Computational atomistic methods to design and investigate materials have been tremendous growth in the last two decades because of a combination of factors, including the increased availability and low cost of fast computers, the refinement of atomistic methods, the increasing availability of materials cyber-infrastructures, the shrinking of device dimensions, and the improved ability of experimentalists to study materials at the nanometer scale. It approaches well-established continuum level modeling (such as finite element analysis) and fluid dynamics at high length scales (100s-1000s nanometers), and overlaps with traditional physics and chemistry at small length scales (1-10 nanometers). Research in the group is focused on the application of computational methods at the electronic-structure and atomic scales to (1) examine the chemical modification of polymer and composite surfaces; (2) investigate the influence of grain boundaries, point defects, and heterogeneous interfaces on material properties; (3) design materials using a combination of computational methods, experiment, and data informatics within an interdisciplinary research team; and (4) determine the physical, chemical, optical and electrical properties of surfaces, nanostructures, and doped materials.
Two-dimensional and nano-structured materials
Computational characterization of transition metal dichalcogenides (TMDs) and first principle study of interfacial structure of perovskite oxides thin film. As for TMDs, the objective of this work is to validate stability of doped monolayer structure and quantify the role of dopants on the structure-property relationships in 2D C-doped (Mo/W)S2 materials. As for perovskite oxides thin films, we study crystal structures of the thin films influenced by various substrates. The properties of thin films, including ferroelectricity, (anti-)ferromagnetism, and piezoelectric responses, are investigated.
Computational discovery of 2D nitrides guided by experiments. For example, recent investigations have shown the formation of 2D GaN in-between a SiC substrate and a graphene layer. Computational investigation aim to understand how the 2D GaN forms in this system and how the graphene layer aids in the formation of 2D GaN. Studies also aim to investigate other group III-V nitrides such as InN and AlN and their formation in the SiC-graphene system.
Thermodynamic stability and theoretical performance of alloyed MXenes as Lithium-Ion Battery electrodes. MXenes, a group of layered transition metal carbides and nitrides, show promise for applications in electrochemical energy storage devices. There is a large compositional space for these materials: M being an early transition metal, X being carbon or nitrogen with varying terminating groups, T, that depend on sythesis conditions. Some of these materials such as Ti3C2, have been tested as high capacity Lithium-Ion Battery electrodes. A wealth of recent studies, both theoretical and experimental, show that alloy MXenes can be sythesized as well. In our group, we use modeling techinques to predict the theoretical capacity of alloy MXenes, their stability, and open circuit potentials.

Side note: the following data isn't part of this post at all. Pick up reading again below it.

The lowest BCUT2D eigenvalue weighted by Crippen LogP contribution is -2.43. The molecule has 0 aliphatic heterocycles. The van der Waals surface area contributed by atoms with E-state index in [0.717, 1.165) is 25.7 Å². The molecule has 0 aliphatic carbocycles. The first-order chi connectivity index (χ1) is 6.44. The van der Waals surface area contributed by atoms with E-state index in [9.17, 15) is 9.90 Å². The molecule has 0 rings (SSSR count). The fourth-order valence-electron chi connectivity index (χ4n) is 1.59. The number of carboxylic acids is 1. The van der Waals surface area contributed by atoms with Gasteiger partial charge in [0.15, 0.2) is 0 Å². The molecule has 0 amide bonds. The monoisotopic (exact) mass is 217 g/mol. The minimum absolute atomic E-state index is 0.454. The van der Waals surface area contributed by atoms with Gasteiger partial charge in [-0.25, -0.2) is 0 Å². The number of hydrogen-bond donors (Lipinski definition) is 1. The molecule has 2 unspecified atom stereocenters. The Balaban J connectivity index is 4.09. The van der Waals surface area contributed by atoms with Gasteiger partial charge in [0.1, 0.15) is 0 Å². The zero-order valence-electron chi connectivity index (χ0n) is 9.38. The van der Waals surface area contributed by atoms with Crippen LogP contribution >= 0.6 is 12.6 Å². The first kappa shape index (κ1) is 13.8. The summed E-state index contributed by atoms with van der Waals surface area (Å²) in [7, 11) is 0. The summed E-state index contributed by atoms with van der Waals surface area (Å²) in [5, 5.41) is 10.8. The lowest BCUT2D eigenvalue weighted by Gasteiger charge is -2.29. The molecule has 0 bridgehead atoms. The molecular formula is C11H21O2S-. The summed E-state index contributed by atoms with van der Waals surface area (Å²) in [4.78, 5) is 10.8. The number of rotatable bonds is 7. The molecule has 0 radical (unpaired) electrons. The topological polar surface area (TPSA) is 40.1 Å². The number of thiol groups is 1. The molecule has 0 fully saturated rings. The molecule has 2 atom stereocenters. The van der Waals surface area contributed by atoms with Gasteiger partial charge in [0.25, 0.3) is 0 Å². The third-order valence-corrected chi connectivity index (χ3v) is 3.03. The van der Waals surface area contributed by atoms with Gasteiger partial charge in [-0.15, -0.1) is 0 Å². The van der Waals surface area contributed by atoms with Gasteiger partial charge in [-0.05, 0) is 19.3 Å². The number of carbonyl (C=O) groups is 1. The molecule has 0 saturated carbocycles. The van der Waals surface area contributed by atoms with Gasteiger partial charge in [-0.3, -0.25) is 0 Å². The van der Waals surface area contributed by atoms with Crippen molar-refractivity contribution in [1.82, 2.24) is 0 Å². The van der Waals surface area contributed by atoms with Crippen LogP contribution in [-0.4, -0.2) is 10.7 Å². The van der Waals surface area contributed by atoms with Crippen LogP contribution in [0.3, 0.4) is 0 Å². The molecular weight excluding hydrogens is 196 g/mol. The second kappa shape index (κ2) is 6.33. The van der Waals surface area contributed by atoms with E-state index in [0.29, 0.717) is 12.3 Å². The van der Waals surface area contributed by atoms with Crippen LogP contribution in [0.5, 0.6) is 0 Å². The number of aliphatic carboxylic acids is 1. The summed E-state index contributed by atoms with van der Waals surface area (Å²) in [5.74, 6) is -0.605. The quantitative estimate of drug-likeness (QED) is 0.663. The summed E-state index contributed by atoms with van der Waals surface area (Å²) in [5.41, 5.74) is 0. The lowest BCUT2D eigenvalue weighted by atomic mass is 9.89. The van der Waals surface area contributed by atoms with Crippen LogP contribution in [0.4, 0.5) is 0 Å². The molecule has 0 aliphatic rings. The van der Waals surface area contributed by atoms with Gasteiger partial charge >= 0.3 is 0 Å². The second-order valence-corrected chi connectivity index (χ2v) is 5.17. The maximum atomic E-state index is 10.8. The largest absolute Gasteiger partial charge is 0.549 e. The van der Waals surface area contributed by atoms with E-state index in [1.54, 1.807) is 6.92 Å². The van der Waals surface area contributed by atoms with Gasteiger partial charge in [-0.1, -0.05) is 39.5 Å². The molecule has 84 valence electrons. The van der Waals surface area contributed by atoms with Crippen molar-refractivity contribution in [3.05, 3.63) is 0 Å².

Gas adsorption and separation in porous solid materials
Computational investigation of gas adsorption and separation in different porous solid absorbents. For instance, carbide-derived carbon (CDC) is a new disordered porous carbon structure, and incompleted etching of carbide precursors produces residual metals in CDCs that may enhance acid gas uptake. Ordered porous structures such as porous aromatic framework (PAF) and metal organic framework (MOF) may also be further functionalized by organic/inorganic groups for gas separation. Other studies that related to CDC project are the Al-C COMB potential development and 2D materials such as graphene, MXene and hybrid systems. Methods applied in my studies include first-principle calculations, molecular dynamics simulations and Monte Carlo simulations.
“Computational investigation on CO2 adsorption in titanium carbide-derived carbons with residual titanium”, D. Zhang, M. R. Dutzer, T. Liang, A. F. Fonseca, Y. Wu, K. S. Walton, D. S. Sholl, A. H. Farmahini, S. K. Bhatia, S. B. Sinnott, Carbon 111, 741-751, (2017). DOI: https://doi.org/10.1016/j.carbon.2016.10.037
Mechanical properties of condensed matters
The tribological properties of glass. Such calculations involve calculating the coefficient of friction in different environments such as different relative humidity levels. Also considered are different cations involved in the glass composition such as sodium or calcium.
A major area of emphasis is the development of inventive methods to enable the modeling of new material systems at the atomic level. Current efforts are focused on development and extension of the charge optimized many-body (COMB) potentials that allow for the modeling of heterogeneous systems that include materials with covalent, metallic, and ionic bonding within the same unit cell.
Previous work includes development of empirical potentials for molybdenum disulfide and reparameterized potential for hydrocarbons with oxygen. The formalism in these two empirical potentials is developed based on the reactive empirical bond order (REBO) potential.
All empirical potentials for the atomic-scale modeling of materials have been incorporated into the open-source large scale atomic-molecular massively parallel simulator (LAMMPS) software developed at Sandia National Laboratory to make them available to the scientific and engineering communities after rigorous testing, which are accessible from here.